Tallahassee artist sees new frontiers amid self-quarantine

Michael Brennan encourages others to ‘jump in’ at a chance to explore from home
Rsz Photocourtesyofmichaelbrennan
Photo courtesy of Michael Brennan

Until a pause this week, Tallahassee artist Michael Brennan spent much of his time in his studio behind LeMoyne Arts. He creates sports cars that you want to drive, landscapes that you want to visit and horses that you want to ride, as long as you hold on tight.

“I want to make horses that are fierce, the Leonardo da Vinci type of horses, the Michelangelo type of horses,” said Brennan, who makes his creations with pencil, charcoal, ink, acrylic and oil. “But unfortunately, whenever I do one, I always stand back and look at it, and it looks like My Little Pony.”

He said it with a laugh, as if to emphasize the perfection and humility of an artist, at least this artist.

His demeanor also suggested that he’s adjusting to the changes all around us.

Brennan this week joined a growing number of Tallahassee residents who are working from home as the COVID-19 pandemic prompts more office shutdowns, social distancing and uncertainty.

“I think unique to my situation and a lot of the artists that I know, we kind of work in quarantine, anyway,” Brennan told Tallahassee Magazine on Tuesday. “So it’s kind of business-as-usual for me. It’s just a lot quieter.”

Brennan shared his thoughts on challenges and opportunities that he and other artists are experiencing.



Income: “The shows are being postponed and canceled. The shows are kind of like an evil triangle of the business. That’s part of what you have to do.”

Companionship: “I was thinking about this: The show pulls all of these artists out of their personal quarantine and gives them a moment to be human beings. To be in a herd for a bit is kind of nice. With impressionists in France in the late 1800s, these people would work and work and work, but they would make a point once a week or so to get together and have dinner or drinks or something. When I started in this business, I wasn’t married at the time, and I would go sometimes three or four days, and I would realize I hadn’t spoken a word to another human being in days.”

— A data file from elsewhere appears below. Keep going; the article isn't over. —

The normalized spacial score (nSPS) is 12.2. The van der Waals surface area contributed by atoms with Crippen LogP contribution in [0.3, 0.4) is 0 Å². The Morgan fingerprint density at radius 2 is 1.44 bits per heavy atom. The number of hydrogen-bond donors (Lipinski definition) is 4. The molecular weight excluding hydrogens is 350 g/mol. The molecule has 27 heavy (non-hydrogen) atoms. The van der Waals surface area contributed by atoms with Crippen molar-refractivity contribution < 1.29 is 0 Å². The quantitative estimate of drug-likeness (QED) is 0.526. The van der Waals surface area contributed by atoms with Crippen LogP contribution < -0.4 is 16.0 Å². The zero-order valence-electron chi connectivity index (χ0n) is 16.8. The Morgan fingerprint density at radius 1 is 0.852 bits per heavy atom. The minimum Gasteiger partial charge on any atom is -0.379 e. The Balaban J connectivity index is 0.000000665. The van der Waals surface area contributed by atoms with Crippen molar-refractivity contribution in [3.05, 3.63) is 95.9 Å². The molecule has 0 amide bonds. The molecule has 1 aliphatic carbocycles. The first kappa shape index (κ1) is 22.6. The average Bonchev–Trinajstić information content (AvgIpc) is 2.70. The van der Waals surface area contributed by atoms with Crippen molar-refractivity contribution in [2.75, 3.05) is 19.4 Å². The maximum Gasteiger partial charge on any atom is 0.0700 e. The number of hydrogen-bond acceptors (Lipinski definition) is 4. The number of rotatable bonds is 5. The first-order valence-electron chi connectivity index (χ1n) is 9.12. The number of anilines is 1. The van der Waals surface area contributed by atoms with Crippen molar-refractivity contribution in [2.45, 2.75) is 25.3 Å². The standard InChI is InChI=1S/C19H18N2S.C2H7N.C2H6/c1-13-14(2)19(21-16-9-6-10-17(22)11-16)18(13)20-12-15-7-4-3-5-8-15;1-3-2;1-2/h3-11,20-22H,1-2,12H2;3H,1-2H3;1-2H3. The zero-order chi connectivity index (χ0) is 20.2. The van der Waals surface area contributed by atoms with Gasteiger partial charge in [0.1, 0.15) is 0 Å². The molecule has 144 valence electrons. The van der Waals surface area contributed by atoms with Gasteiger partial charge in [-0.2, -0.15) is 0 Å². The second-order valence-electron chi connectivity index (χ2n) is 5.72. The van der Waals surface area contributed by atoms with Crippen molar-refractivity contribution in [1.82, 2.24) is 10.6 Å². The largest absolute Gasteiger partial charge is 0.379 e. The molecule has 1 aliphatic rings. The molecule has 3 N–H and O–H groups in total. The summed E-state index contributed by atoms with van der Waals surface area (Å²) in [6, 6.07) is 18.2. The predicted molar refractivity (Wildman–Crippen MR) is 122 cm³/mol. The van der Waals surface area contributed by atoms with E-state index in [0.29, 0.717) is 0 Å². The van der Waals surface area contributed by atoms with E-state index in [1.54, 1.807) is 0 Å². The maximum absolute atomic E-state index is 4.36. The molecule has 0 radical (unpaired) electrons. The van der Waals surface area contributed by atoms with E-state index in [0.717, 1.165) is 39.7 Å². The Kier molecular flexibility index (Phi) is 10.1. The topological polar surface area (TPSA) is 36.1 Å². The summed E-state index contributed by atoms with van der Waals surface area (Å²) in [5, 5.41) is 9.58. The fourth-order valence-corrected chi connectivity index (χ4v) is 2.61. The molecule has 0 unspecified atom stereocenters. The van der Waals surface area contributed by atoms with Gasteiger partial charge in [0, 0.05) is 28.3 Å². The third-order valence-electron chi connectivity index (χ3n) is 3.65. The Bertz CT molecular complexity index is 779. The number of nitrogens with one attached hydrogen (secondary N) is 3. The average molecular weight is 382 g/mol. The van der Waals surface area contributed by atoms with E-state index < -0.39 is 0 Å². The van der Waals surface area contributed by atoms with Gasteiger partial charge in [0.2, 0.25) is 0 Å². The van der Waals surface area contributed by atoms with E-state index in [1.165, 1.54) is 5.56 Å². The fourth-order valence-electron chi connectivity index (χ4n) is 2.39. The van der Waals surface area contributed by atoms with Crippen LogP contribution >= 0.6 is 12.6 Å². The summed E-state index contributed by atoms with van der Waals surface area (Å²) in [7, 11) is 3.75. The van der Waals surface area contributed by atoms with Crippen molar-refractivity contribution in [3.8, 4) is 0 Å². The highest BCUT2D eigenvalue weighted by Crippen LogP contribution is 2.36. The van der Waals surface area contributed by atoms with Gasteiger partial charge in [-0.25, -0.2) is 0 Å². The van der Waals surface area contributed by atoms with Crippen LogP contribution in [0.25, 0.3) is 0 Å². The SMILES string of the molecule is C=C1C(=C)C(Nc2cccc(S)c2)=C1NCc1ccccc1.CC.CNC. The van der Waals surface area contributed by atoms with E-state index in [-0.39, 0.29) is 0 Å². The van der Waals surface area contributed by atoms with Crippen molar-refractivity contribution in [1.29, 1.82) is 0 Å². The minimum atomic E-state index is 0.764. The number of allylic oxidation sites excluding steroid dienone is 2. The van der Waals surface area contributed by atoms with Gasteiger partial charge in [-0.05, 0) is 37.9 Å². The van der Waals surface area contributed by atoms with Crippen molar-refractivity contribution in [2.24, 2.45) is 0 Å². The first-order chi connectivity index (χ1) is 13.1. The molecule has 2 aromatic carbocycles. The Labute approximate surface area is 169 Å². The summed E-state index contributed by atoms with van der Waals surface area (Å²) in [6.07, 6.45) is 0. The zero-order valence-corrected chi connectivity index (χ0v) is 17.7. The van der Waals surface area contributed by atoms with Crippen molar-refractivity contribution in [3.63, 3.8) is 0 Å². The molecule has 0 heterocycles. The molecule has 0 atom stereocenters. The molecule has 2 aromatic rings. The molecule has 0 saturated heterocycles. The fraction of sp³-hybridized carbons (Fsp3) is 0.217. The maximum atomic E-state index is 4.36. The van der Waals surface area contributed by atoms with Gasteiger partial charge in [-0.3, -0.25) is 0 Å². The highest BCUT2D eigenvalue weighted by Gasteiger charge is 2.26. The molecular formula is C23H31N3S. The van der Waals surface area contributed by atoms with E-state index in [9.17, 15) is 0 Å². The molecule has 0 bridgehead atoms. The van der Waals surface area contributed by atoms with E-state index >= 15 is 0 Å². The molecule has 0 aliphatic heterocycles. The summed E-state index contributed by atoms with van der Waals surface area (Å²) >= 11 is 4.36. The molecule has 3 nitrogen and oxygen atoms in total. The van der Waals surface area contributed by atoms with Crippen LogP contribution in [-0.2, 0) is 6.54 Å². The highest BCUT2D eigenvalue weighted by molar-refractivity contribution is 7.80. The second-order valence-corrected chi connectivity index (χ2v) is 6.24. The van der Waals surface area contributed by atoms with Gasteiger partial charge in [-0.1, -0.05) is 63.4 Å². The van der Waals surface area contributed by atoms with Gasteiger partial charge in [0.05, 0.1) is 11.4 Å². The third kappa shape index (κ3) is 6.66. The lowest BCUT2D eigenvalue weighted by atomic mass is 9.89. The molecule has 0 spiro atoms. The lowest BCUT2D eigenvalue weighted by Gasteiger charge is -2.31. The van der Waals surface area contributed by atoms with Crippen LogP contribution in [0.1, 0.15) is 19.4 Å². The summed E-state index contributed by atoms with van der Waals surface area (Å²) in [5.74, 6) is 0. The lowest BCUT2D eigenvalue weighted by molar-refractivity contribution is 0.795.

Learning: “I bought a new computer and a new application for doing drawing and illustration. I’d been dragging my feet on it because I just hadn’t had time. And this is just a wonderful opportunity. I’m amazed. It’s just tremendously ramping up my drawing skills. You’re using the Apple pencil to write on the iPad, but the technology is so good. I’ve been posting. I’m learning, I’m putting some examples of what I’m doing out there, and I get messages back from people: ‘I wanted to try that, I’m so afraid, I’m so intimidated,’ and I say, ‘No, man — jump in. This is an amazing tool.’”

Marketing: “The show promoters are really re-engineering their social media to be online galleries promoting their artists. I’m just getting started this week. How that turns out in the long run, I really don’t know, but there are probably a lot of people doing more with social media, and I see a lot of the artists who do seminars and teach are converting to online courses.”



“One of the things that a lot of people, a lot of businesses, are going to find out is maybe we don’t need all of this real estate. People work pretty well from home. They have everything they need. And I think it’s technology that’s going to get us to the next point and enable a lot of changes in the way we work and the way we operate, not just artists but everybody.”

Categories: Art, People